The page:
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Warrior of the Realm

Written by Shannon Curtis

Chapter Thirteen

Luke stood on the battlements of the castle and gazed down on the tents below, his lips tight. Balor had set up camp not too far from the castle gate. He’d seen the enemy in action. When Nieve had first mentioned Balor’s “wicked eye,” he’d thought it an exaggeration, but in the last three days, he’d seen things he could not explain. Whenever Balor made eye contact with his enemies, they burst into flame, dying a horrible, painful death as their bodies were consumed by fire, to drift away as ash on the breeze.

Three days, the castle had been under siege. Three days, the Tuatha de Danann had fought valiantly. Each day, more of the Tuatha de Danann died. And each day Nuada stood on the battlements, turned his back on the army below, dropped his pants and flashed his butt at the attacking army.

Apparently it was the highest insult.

Then he’d call Luke to his side, Ogma would join them, and both of the older men would yell orders to Nuada’s troops. Each time, they’d explain their reasoning to Luke, and Luke discovered that, in reality, battle was similar to a game of chess. Nuada would debate with both Luke and Ogma the merits of one move over another, and each night they would drink to the souls lost that day. Luke thought the whole situation was surreal, but the growing piles of dead bodies grounded him in reality.

Nieve had joined them occasionally, and Nuada had insisted Luke be her personal guard. That was a role Luke was determined to excel at, and the king had briefly watched them, a small smile curving his lips, whenever Luke would lead Nieve back to the hall.

Now, though, there was little humor in the king’s gaze as he stared out at the night.

“Tomorrow they will come for us with renewed vigor,” Nuada said absently.

Luke frowned. “How do you know?” So far they’d managed to keep them outside the walls.

“An army eats plenty of food, and when they sit by the fires, they eat more. They’ll be running out of supplies.” Nuada gestured with his right arm, then winced, rubbing his shoulder. “They’ve taken stock of our defenses. They have tested us. Next time they attack, it will be in earnest.”

Luke jerked his chin to the older man’s shoulder. “What is wrong with your arm?”

Nuada smiled. “I had an injury. For a time, I could not rule.” He shot Luke a sideways glance. “For the Tuatha de Danann, you cannot rule with a blemish. You must be fit to be king.” He shrugged. “I wasn’t. Not for a while. But my arm healed, and I was able to resume the throne.” He pointed down at the encampment. “Balor—he will never be accepted as ruler of the Tuatha de. But he will still defend the Fomorian claim to our throne, to our people. Many will die, as neither can accept the other.”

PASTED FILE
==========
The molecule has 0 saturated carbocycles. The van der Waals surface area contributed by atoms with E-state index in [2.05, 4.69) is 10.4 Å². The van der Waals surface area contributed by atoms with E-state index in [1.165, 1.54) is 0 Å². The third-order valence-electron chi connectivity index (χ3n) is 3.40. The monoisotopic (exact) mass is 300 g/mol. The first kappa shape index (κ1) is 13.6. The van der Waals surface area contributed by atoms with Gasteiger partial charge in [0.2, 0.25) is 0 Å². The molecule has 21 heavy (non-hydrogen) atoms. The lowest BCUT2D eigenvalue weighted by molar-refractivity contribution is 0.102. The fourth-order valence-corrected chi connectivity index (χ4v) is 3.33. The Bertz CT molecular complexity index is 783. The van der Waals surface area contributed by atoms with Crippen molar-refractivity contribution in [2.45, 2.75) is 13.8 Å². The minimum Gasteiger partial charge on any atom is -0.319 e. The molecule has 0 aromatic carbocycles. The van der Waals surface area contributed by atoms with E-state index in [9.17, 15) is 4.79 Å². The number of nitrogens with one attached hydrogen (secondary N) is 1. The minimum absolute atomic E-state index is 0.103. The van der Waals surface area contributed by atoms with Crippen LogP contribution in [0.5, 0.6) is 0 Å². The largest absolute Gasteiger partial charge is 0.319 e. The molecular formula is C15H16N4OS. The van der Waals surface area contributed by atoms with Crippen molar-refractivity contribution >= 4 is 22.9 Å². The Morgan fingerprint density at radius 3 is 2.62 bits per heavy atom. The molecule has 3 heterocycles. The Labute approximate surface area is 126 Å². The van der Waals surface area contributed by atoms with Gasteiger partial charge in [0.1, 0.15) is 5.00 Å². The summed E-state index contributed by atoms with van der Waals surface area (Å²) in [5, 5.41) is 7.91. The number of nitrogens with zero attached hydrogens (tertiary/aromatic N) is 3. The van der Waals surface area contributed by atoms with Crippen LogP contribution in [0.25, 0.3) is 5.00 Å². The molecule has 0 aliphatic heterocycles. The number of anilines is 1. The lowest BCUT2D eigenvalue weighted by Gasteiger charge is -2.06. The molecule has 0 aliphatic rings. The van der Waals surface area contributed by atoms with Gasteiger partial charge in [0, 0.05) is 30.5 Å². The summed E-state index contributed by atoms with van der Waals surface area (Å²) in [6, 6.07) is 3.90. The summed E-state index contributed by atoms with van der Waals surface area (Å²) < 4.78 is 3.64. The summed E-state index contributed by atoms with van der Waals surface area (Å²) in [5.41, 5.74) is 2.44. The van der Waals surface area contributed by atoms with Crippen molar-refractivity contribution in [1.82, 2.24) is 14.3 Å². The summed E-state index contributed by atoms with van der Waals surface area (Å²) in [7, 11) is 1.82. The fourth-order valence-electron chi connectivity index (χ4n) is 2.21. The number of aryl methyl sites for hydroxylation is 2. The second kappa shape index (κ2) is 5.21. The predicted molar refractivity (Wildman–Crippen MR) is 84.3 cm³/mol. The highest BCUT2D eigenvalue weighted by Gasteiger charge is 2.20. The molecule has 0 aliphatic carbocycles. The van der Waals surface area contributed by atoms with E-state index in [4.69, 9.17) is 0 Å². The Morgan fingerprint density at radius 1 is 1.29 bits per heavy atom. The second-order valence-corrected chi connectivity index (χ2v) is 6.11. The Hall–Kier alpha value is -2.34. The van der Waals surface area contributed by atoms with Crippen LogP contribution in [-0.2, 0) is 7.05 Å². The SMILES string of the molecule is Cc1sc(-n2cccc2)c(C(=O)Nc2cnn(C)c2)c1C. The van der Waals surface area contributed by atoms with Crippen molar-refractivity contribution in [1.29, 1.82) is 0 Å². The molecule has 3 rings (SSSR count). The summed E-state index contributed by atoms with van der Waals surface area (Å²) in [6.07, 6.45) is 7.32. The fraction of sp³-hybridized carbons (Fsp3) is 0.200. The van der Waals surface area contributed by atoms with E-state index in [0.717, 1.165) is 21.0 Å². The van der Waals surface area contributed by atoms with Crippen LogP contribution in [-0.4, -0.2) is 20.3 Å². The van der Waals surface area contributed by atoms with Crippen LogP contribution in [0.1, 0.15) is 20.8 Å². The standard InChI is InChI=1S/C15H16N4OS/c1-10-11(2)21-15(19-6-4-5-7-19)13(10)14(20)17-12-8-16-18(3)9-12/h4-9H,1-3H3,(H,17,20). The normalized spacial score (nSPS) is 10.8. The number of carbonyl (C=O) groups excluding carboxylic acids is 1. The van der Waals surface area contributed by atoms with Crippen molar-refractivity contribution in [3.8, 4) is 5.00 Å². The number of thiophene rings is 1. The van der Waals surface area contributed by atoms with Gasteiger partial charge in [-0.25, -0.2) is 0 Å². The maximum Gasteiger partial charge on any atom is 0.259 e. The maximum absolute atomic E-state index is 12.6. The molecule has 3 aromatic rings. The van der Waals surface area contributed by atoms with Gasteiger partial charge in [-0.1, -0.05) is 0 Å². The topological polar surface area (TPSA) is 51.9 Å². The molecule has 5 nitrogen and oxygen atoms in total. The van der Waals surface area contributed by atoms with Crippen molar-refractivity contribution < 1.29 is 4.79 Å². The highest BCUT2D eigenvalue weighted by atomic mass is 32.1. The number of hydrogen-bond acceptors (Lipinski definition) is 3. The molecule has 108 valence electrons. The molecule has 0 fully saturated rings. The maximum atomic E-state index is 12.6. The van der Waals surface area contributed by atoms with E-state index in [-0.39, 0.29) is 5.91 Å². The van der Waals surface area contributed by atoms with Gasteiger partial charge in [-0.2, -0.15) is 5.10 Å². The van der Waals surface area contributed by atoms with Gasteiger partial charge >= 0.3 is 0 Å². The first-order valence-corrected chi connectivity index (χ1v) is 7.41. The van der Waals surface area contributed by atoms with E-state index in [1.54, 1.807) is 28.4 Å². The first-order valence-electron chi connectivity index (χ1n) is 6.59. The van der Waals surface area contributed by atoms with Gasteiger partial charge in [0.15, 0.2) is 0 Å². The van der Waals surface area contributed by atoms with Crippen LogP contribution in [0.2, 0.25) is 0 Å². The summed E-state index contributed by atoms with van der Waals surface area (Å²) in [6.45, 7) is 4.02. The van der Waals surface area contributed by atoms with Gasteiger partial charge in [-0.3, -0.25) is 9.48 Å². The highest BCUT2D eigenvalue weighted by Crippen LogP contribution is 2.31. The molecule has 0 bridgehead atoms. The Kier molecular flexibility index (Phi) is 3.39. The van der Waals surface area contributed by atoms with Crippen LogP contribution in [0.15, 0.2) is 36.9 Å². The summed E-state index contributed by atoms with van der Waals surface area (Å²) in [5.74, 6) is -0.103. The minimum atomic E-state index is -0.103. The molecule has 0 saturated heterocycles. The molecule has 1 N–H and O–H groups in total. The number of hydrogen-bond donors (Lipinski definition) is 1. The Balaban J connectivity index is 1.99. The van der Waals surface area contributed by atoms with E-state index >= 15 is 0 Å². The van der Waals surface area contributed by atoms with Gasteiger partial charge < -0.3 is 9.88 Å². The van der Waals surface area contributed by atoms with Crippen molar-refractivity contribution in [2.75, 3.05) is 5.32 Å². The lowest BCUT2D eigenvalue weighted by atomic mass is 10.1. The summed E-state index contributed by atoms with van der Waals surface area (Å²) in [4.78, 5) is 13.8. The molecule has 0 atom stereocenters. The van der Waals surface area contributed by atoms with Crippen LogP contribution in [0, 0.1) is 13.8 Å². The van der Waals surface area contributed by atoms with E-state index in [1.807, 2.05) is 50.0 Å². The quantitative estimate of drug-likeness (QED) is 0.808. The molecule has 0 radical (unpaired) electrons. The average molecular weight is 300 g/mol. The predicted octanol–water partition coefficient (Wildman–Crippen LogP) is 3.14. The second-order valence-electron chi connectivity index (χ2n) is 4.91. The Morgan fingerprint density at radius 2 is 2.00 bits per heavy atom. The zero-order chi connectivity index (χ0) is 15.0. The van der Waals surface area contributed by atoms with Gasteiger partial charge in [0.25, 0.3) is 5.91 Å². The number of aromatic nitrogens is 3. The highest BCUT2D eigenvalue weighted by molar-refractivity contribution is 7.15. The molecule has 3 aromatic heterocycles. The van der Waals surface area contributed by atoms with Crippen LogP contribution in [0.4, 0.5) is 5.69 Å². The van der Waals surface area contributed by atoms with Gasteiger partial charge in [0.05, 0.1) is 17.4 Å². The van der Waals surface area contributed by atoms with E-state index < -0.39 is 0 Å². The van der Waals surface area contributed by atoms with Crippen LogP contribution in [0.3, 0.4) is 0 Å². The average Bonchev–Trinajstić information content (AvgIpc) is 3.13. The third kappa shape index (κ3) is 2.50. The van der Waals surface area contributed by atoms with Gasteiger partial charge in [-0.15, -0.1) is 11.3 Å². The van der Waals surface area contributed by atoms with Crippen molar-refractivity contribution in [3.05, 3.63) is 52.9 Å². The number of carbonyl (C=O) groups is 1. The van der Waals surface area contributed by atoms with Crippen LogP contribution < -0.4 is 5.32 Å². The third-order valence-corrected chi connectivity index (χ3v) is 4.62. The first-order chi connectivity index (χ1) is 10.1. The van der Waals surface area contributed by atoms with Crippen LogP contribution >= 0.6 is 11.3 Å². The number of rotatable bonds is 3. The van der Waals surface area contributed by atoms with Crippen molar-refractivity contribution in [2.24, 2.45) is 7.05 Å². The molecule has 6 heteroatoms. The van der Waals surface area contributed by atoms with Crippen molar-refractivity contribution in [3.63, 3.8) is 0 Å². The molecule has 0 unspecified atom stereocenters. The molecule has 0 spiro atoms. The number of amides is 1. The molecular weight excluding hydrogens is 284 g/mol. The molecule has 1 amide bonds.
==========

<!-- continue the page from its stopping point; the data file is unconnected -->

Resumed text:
The king turned to face him. “And where do you stand in this battle, young Lugh?”

Luke folded his arms. “I stand with you against Balor.”

The older man eyed him. “But why? This is not your battle.”

Luke stared back at Nieve’s father intently. “Balor made it my battle when he hit Nieve. She told me that it was because she was her father’s daughter that her life was spared.” He glanced back down into the castle’s yard. Nuada’s men were clustered in groups. Some were talking quietly, others were readying weapons. Some were sleeping.

Each of them, over the last three days, had come and shaken his hand, or slapped him on the back, and thanked him.

They’d looked him in the eye. They’d accepted him. The big man who’d sat next to him that first night was Ogma, and he’d given him a sword. Then he’d insisted Luke show him how his baby war machine that Nieve had talked about worked. They’d treated him like a brother, and he’d been humbled.

“If Balor defeats the Tuatha de, he won’t treat them kindly,” Luke said quietly. From what he’d seen of the man, and how he’d treated a woman under his care, he had grave concerns for everyone inside these walls.

“You are right. But what of your family? Would they support your allegiance with us?”

Luke was quiet for a moment, taking the time to consider his answer. “I have no family,” he admitted at last. “I have no name but the one I gave myself when I was old enough. There is no one who would care what I did.”

“How is it you have no family?” The king didn’t hide his curiosity.

Luke shrugged. “All I know is that I turned up on a beach one day. They think my parents died at sea.”

Nuada tilted his head to look at him intently. “Ye just came out of the sea one day, eh?”

Luke nodded.

“That is interesting.” King Nuada turned to stare down at the enemy’s camp not far from his gate. “Verra interesting. Just come right out of the sea. With no ties to any family.”

Luke raised his head to look at the king. There it was. He was a nobody. He had no one to call his own. No father would consider him a catch for his daughter.

Nuada eyed him intently. "Ye know, I recall hearing a story about Balor…"

Luke folded his arms. He'd discovered these people loved their stories, and don't get him started on the songs everyone wanted to sing.

"His daughter lay with one of ours, and bore three sons."

Luke nodded. "Nieve mentioned something like that. Balor had them killed." He shuddered at the evil concept.

"Aye. Two were killed, but one fell into the ocean, and was believed drowned."

Luke couldn't miss the meaningful tilt of the older man's eyebrow. He frowned. "Are you trying to say I'm Balor's grandson?"

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